It is hard to tell exactly what the damage would have been from a collision with an asteroid about this size. Here at The Higher Learning we have covered many posts that are asteroid related, from posts about asteroid mining to posts about the threat of asteroid collisions to earth.

Fortunately in this case no collision took place, so no damage was done. According to Space.com

“The newly discovered asteroid 2014 HL129 came within 186,000 miles (299,338 kilometers) of Earth when it made its closest approach on Saturday morning, which is close enough to pass between the planet and the orbit of the moon. The average distance between the Earth and moon is about 238,855 miles (384,400 km).”

The asteroid has been named Asteroid 2014 HL129 and was discovered by scientists only days before its close encounter to Earth. According to Space.com

“Saturday’s close shave by asteroid 2014 HL129 came just days after its discovery on Wednesday, April 28, by astronomers with the Mt. Lemmon Survey team, according to an alert by the Minor Planet Center, an arm of the International Astronomical Union that chronicles asteroid discoveries. The Mt. Lemmon Survey team scans the night sky with a telescope at the Steward Observatory atop Mt. Lemmon in Arizona’s Catalina Mountains.”

You can view a video animation of the asteroids orbit around the sun to see just how close asteroid 2014 HL129 came to colliding with Earth here. 

NASA scientists and researchers around the world are constantly monitoring the skies for potentially dangerous or threatening asteroids. Space agencies around the world are united with the common goal of locating these threatening asteroids and providing solutions to protect Earth and mankind from dangerous collisions.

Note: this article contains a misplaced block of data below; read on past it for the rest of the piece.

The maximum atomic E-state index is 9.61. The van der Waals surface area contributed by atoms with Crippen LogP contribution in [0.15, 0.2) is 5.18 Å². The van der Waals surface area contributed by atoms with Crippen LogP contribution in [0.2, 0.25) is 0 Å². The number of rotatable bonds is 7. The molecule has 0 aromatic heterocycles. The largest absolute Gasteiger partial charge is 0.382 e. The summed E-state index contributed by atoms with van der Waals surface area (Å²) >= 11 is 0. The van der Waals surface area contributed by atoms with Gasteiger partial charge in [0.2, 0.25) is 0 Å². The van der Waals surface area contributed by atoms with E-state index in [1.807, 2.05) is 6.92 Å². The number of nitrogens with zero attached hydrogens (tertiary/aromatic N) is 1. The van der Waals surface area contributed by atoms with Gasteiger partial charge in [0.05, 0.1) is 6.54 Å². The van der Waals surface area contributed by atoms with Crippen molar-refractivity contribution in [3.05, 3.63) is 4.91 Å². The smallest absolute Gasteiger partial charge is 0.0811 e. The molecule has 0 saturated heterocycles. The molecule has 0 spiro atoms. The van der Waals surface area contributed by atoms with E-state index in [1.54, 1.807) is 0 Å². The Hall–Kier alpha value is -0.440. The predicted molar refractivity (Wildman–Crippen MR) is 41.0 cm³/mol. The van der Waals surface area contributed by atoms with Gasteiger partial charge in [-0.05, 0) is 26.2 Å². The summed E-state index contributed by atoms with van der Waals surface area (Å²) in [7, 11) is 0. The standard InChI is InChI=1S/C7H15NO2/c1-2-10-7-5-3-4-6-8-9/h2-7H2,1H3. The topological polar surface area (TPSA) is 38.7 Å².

Check Out the full story from Space.com here. 

 

Rosetta Spacecraft Awakes From Hibernation and Prepares for Mankind’s FIRST EVER COMET LANDING (Video)

Rosetta is a spacecraft that was launched in 2004 by the European Space Agency with aid from NASA. Rosetta’s mission is to rendezvous with Comet 67P/Churyumov-Gerasimenko, orbit the comet, and launch and land a robot lander called Philae onto the comet. If the launch and landing for robot lander Philae are successful, Philae will be the first ever controlled landing on a comet.

Rosetta has been in hibernation since November and has recently been awoken successfully (turned back on) and is now expected to rendezvous with its nearby target — Comet 67P/Churyumov-Gerasimenko — in May, and then enter orbit around the icy body (Comet) in August. Check Out the video below to see the journey that Rosetta has experienced through our Solar System so far.

 

If all goes well, Rosetta will release a piggyback probe — Philae — in November. Philae will study comet 67P/Churyumov-Gerasimenko up close with its 10 science instruments, one of which is a drill that will snag samples up to 8 inches beneath the comet’s surface.

Below is a video animation of the expected upcoming Philae landing.

 

The studies will be the first of their kind considering we have never landed on a comet before. This mission has high expectations and will hopefully bring in priceless information about comets, the origin of our solar system, and possibly more of the origin of life.

Rosetta is named for the Rosetta Stone, a block of black basalt that was inscribed with a royal decree in three languages — Egyptian hieroglyphics, Egyptian Demotic and Greek. The spacecraft’s robotic lander is called Philae, named after a similarly inscribed obelisk found on an island in the Nile River. Both the stone and the obelisk were key to deciphering ancient Egyptian hieroglyphs. Scientists hope the mission will provide a key to many questions about the origins of the solar system and, perhaps, life on Earth.” -According to Space.com

Check Out the full story here on Space.com